Heart disease is the leading cause of death in the United States and every minute an American dies from complications of heart disease. This statistic is staggering and should not be ignored.

February is American Heart Month and it is the perfect time for you to make sure you are following a heart-healthy lifestyle.

You have the power to prevent or reduce your risk of heart disease by following five important steps: stop smoking, exercise regularly, eat a well-balanced diet, maintain a healthy weight and see your doctor for regular checkups.

About one-third of patients who need a new heart valve in the U.S. do not receive it because they are at high risk for open heart surgery. As people age, the risks associated with open-heart surgery also increase, which is why it is important to find a new and less invasive way of repairing the aortic valve.

 Jackson Memorial Hospital is one of a handful of few medical centers in the nation offering such a procedure known as percutaneous aortic valve replacement. This involves implanting the valve using a catheter threaded through the patient’s femoral artery in the leg. It is done under local anesthesia and is minimally invasive, which is in sharp contrast to open-heart surgery.

Miami resident Isadore Bernstein, 93, has benefited from the procedure. He struggled for years with shortness of breath, little energy and uncomfortable, unexplained pressure in his chest. Walking just a few steps was a challenge. Doctors told him he was not a candidate for open-heart surgery because it was too risky in his frail condition.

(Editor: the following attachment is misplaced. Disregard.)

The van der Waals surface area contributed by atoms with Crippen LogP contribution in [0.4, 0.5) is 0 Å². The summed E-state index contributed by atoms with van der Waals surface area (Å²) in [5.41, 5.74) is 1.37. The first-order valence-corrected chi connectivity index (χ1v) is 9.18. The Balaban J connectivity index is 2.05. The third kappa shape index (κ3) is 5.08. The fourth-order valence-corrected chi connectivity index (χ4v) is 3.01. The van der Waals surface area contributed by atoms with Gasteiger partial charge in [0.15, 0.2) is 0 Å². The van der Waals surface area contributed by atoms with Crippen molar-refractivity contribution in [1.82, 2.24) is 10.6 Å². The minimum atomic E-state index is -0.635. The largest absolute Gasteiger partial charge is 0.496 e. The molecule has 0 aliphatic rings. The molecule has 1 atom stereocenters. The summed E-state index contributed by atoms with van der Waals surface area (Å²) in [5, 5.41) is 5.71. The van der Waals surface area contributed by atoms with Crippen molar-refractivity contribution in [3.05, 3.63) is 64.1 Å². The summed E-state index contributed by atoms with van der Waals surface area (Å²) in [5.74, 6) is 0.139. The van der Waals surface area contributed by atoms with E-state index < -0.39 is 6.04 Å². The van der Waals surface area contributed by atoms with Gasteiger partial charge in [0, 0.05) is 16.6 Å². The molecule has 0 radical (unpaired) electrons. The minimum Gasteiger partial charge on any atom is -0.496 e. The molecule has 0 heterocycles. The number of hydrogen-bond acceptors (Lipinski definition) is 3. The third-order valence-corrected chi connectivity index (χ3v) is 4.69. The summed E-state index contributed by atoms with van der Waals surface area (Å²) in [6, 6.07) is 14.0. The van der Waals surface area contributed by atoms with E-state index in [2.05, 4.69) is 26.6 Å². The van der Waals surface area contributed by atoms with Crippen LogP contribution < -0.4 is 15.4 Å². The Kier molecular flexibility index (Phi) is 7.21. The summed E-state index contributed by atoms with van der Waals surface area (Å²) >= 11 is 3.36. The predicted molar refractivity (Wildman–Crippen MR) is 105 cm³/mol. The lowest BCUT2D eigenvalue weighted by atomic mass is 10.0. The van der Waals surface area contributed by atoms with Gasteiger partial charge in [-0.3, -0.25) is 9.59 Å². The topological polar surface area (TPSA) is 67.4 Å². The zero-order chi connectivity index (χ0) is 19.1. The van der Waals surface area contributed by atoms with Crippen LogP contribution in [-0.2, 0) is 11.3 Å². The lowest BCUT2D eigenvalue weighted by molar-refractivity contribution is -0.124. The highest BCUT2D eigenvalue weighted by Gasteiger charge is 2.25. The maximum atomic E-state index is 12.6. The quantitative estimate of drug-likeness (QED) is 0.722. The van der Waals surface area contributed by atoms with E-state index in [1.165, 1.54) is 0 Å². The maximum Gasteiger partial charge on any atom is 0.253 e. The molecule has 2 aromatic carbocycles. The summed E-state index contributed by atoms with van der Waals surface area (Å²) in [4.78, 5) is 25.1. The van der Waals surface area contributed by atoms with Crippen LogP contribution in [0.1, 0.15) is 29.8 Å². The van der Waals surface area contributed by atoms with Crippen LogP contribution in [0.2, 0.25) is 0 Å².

In December, Bernstein underwent percutaneous aortic valve replacement at Jackson. The valve replacement procedure was performed by making a small incision in the groin without the need for open-heart surgery.

Almost immediately, he noticed an improvement. “I can breathe again,” he said. “It was life-changing.”

Heart failure is a common complication for patients who have had high blood pressure for many years or suffered from heart attacks. Therapy and medications can often improve heart function and, at times, pacemakers or defibrillators are needed to regulate the heart rhythm.

In the most extreme cases of heart failure, a transplant is often the only option.

For more information on heart disease, visit the American Heart Association Web site at heart.org. To learn more about Jackson’s cardiac services, visit the Jackson Health System website at jhsmiami.org.

Alexandre Ferreira, M.D., FACC, is the clinical chief of cardiology for the Jackson Health System. He is also a volunteer associate professor of medicine for the University of Miami Miller School of Medicine.

5 important steps:
1. Stop smoking
2. Exercise regularly
3. Eat a well-balanced diet
4. Maintain a healthy weight 5. See your doctor for regular checkups

Photo: Alexandre Ferreira, M.D.